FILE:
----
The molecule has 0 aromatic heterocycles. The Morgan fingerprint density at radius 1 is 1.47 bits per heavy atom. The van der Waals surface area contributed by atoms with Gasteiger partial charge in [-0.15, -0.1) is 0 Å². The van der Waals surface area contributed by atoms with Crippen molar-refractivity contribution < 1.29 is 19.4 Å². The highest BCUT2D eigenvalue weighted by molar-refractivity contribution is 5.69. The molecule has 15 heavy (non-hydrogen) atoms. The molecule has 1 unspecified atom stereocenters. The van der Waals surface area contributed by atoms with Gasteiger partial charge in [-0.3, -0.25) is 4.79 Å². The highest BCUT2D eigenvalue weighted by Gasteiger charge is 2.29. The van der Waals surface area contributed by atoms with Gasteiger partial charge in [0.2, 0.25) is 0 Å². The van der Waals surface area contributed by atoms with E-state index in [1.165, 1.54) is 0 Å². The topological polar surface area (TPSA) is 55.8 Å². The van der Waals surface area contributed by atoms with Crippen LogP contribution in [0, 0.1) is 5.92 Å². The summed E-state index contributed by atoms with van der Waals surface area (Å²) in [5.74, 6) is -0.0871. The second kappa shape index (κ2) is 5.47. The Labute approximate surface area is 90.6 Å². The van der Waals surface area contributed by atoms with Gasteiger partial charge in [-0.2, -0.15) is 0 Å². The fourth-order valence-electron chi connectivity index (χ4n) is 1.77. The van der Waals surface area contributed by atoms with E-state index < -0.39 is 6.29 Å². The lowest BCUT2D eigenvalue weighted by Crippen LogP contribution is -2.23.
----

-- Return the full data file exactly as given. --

The molecule has 0 aromatic heterocycles. The Morgan fingerprint density at radius 1 is 1.47 bits per heavy atom. The van der Waals surface area contributed by atoms with Gasteiger partial charge in [-0.15, -0.1) is 0 Å². The van der Waals surface area contributed by atoms with Crippen molar-refractivity contribution < 1.29 is 19.4 Å². The highest BCUT2D eigenvalue weighted by molar-refractivity contribution is 5.69. The molecule has 15 heavy (non-hydrogen) atoms. The molecule has 1 unspecified atom stereocenters. The van der Waals surface area contributed by atoms with Gasteiger partial charge in [-0.3, -0.25) is 4.79 Å². The highest BCUT2D eigenvalue weighted by Gasteiger charge is 2.29. The van der Waals surface area contributed by atoms with Gasteiger partial charge in [0.2, 0.25) is 0 Å². The van der Waals surface area contributed by atoms with E-state index in [1.165, 1.54) is 0 Å². The topological polar surface area (TPSA) is 55.8 Å². The van der Waals surface area contributed by atoms with Crippen LogP contribution in [0, 0.1) is 5.92 Å². The summed E-state index contributed by atoms with van der Waals surface area (Å²) in [5.74, 6) is -0.0871. The second kappa shape index (κ2) is 5.47. The Labute approximate surface area is 90.6 Å². The van der Waals surface area contributed by atoms with Gasteiger partial charge in [-0.2, -0.15) is 0 Å². The fourth-order valence-electron chi connectivity index (χ4n) is 1.77. The van der Waals surface area contributed by atoms with E-state index < -0.39 is 6.29 Å². The lowest BCUT2D eigenvalue weighted by Crippen LogP contribution is -2.23.